Ward 2 Councilmember Paul Cunningham
From Chief Magnus:
Tucson lost one of its finest citizens this week. Roger Tamietti, former Tucson Fire Department captain, union leader and friend to many of us passed away on Wednesday morning after cancer surgery.
I came into this job with a lot of swagger, but I was quickly overwhelmed. I met Roger on my third day. He was the friendliest guy of any of the people I had met in that first week, and the only one that made me feel like I was up to the job. He had a way of making everyone around him comfortable. It was his gift, and not one that you will find many people have.
You and your neighbors passed a half-cent sales tax in 2017 that was earmarked for roads and public safety. It’s more than fair for you to ask, where has that money gone?
Earlier this month, my office received a copy of the report of the Public Safety Tax Oversight Commission, which is the citizens’ committee responsible for overseeing how that money is spent.
Tucson Electric Power is developing plans for a new transmission line to help serve growing energy needs. The project would help Davis-Monthan Air Force Base satisfy its energy resiliency requirements and improve electric reliability for customers in Tucson.
TEP must determine a route for the Irvington-East Loop 138 Kilovolt Transmission Line, which will connect the Irvington Substation to the East Loop Substation. The line also must interconnect with the planned Port and Patriot substations. TEP has identified potential routes within a revised, expanded study area.
In 2015, with the help of $180,000 in support from Friends of Saguaro National Park, Saguaro National Park replaced the 55-year old interpretive exhibits in the Rincon Mountain Visitor Center with new, bilingual exhibits to help visitors understand the story of Saguaro National Park and appreciate the connection between people and place. Unlike the (newer) Red Hills Visitor Center in the Tucson Mountain District, the Rincon Mountain Visitor Center has no outdoor interpretive space- where rangers can provide interpretive talks to visitors and school groups.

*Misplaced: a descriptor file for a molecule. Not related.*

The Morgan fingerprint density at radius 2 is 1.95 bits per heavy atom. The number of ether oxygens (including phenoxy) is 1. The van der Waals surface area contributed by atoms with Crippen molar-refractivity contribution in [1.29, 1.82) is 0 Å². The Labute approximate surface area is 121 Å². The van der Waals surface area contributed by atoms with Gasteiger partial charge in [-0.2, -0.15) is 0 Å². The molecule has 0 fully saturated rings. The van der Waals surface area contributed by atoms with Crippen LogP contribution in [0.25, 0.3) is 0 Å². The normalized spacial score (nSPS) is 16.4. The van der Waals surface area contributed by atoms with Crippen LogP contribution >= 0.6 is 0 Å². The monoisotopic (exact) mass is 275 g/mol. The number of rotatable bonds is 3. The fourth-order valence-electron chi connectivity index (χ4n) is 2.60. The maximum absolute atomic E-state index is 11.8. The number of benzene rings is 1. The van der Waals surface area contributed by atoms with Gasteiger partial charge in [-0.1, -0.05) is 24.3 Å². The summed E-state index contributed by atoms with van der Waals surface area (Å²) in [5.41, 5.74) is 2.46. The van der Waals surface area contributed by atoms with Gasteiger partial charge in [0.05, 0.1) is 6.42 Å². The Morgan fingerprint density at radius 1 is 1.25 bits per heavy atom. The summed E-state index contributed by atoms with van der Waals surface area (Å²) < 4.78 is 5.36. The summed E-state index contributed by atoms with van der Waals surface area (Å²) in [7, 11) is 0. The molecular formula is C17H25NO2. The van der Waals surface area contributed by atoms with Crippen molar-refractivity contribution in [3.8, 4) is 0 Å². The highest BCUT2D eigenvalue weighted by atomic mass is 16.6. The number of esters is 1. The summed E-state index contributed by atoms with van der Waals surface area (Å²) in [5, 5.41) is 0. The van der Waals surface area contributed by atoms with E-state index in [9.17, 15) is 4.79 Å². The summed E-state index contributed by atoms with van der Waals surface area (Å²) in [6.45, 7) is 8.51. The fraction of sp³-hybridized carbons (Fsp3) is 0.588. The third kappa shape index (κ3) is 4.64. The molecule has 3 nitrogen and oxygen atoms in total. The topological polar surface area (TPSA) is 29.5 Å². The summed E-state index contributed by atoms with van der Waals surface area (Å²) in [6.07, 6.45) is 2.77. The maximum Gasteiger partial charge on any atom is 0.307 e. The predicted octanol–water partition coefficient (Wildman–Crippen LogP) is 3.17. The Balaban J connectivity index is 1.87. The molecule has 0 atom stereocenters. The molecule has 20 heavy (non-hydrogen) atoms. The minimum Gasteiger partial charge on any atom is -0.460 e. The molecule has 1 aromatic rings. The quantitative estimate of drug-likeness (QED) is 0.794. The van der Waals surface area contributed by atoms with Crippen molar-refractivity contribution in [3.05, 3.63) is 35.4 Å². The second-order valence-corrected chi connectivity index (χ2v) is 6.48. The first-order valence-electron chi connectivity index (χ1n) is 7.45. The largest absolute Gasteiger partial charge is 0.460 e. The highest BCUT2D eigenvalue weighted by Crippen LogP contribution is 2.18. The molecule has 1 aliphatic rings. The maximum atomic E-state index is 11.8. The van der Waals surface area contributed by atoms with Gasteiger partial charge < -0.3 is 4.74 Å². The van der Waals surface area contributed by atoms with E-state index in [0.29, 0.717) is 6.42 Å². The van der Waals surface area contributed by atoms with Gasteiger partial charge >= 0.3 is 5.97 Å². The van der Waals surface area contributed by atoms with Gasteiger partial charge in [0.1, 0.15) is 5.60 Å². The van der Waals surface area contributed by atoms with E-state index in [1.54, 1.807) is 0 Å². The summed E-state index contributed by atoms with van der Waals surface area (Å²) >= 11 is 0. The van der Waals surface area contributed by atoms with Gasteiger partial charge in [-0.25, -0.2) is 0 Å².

Progress has continued on the solar panels in the parking lot at the Ward 2 office. The crew was doing some work inside the building this week. The work on the panels and connecting it to the building’s electrical system will be done this weekend. Those of you that come to the office will see that the fence will be down sometime next week.
To assist residents with property protection from potential heavy rain due to Tropical Storm Lorena, the City of Tucson Transportation Department will reopen its sandbag distribution site on Friday, September 20, 2019, at 2 p.m. in the east parking lot of Hi Corbett Field, 700 S. Randolph Way, at Reid Park. At this location, sand and sandbags will be provided. Residents should bring their own shovel and be prepared to fill their own sandbags.
The City of Tucson’s Environmental & General Services Department (EGSD) will change residential recycling collection from every week to every other week beginning the week of Sept. 30. The day of the week for a customer's recycling collection will not change. A bill insert with a map and schedule is included with September utility services statements. Each resident will also receive a direct mail piece listing their collection schedule and map. Seven open public meetings will take place this month.
The Arizona Daily Star ran a feature this weekend on families that are in Section 8 housing that are facing losing their homes as landlords turn away from wanting tenants that use the program.
There are a number of reasons why this is happening, and they run the gamut from the way the program has been administered at the federal level to the lack of affordable housing stock despite the amount of new development we’ve had in recent years.
Governor Ducey is calling for the flags at all state buildings to be flown at half-staff from sunrise until sunset on Wednesday, September 11, 2019 in observance of Patriot Day.
Our Summer months are not our strongest time for tourism in the Old Pueblo, but it does give us a chance to assess where we are as a destination.
Visit Tucson made a presentation last week on lodging performance, basically, how many nights are people staying in Tucson hotels and how much are they spending on those rooms. The numbers look good for us.
Interestingly, the three measures that the industry uses, occupancy, average daily rate and revenue per available room, has remained stagnant nationwide. Tucson’s numbers in those categories are projected to grow.
As I’ve written before, the officers of Tucson Police’s Operations Division East (also known as Team 4), which covers all but a handful of neighborhoods in Ward 2, have adopted new tactics to fight crime on our side of town.
They have been very effective. If you look at what are called Part 1 crimes (homicide, sexual assault, robbery, aggravated assault, burglary, larceny from motor vehicles and auto theft), they are down significantly. This past July, there were 202 Part 1 crimes reported. In July of 2018, there were 389. That’s nearly a 50% decrease.